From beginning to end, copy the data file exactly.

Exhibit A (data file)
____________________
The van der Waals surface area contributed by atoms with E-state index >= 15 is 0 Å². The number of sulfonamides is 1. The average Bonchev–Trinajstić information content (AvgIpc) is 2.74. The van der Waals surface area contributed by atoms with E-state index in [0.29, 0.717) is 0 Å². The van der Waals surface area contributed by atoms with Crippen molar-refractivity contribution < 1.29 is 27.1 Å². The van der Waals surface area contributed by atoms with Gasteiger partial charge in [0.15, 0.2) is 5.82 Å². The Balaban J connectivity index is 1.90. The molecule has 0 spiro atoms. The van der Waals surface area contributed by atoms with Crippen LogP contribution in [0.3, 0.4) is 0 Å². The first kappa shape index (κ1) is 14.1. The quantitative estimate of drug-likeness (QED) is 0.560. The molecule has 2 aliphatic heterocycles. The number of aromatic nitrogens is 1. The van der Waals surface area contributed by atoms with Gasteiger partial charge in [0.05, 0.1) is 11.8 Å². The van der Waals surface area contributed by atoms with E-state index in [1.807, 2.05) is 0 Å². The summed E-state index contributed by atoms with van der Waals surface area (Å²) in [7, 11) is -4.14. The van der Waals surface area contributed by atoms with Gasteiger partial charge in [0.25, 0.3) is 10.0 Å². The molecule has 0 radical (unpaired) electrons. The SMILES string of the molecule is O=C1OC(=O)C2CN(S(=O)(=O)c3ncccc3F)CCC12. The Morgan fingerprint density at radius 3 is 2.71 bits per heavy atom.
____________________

The van der Waals surface area contributed by atoms with E-state index >= 15 is 0 Å². The number of sulfonamides is 1. The average Bonchev–Trinajstić information content (AvgIpc) is 2.74. The van der Waals surface area contributed by atoms with E-state index in [0.29, 0.717) is 0 Å². The van der Waals surface area contributed by atoms with Crippen molar-refractivity contribution < 1.29 is 27.1 Å². The van der Waals surface area contributed by atoms with Gasteiger partial charge in [0.15, 0.2) is 5.82 Å². The Balaban J connectivity index is 1.90. The molecule has 0 spiro atoms. The van der Waals surface area contributed by atoms with Crippen LogP contribution in [0.3, 0.4) is 0 Å². The first kappa shape index (κ1) is 14.1. The quantitative estimate of drug-likeness (QED) is 0.560. The molecule has 2 aliphatic heterocycles. The number of aromatic nitrogens is 1. The van der Waals surface area contributed by atoms with Gasteiger partial charge in [0.05, 0.1) is 11.8 Å². The van der Waals surface area contributed by atoms with E-state index in [1.807, 2.05) is 0 Å². The summed E-state index contributed by atoms with van der Waals surface area (Å²) in [7, 11) is -4.14. The van der Waals surface area contributed by atoms with Gasteiger partial charge in [0.25, 0.3) is 10.0 Å². The molecule has 0 radical (unpaired) electrons. The SMILES string of the molecule is O=C1OC(=O)C2CN(S(=O)(=O)c3ncccc3F)CCC12. The Morgan fingerprint density at radius 3 is 2.71 bits per heavy atom.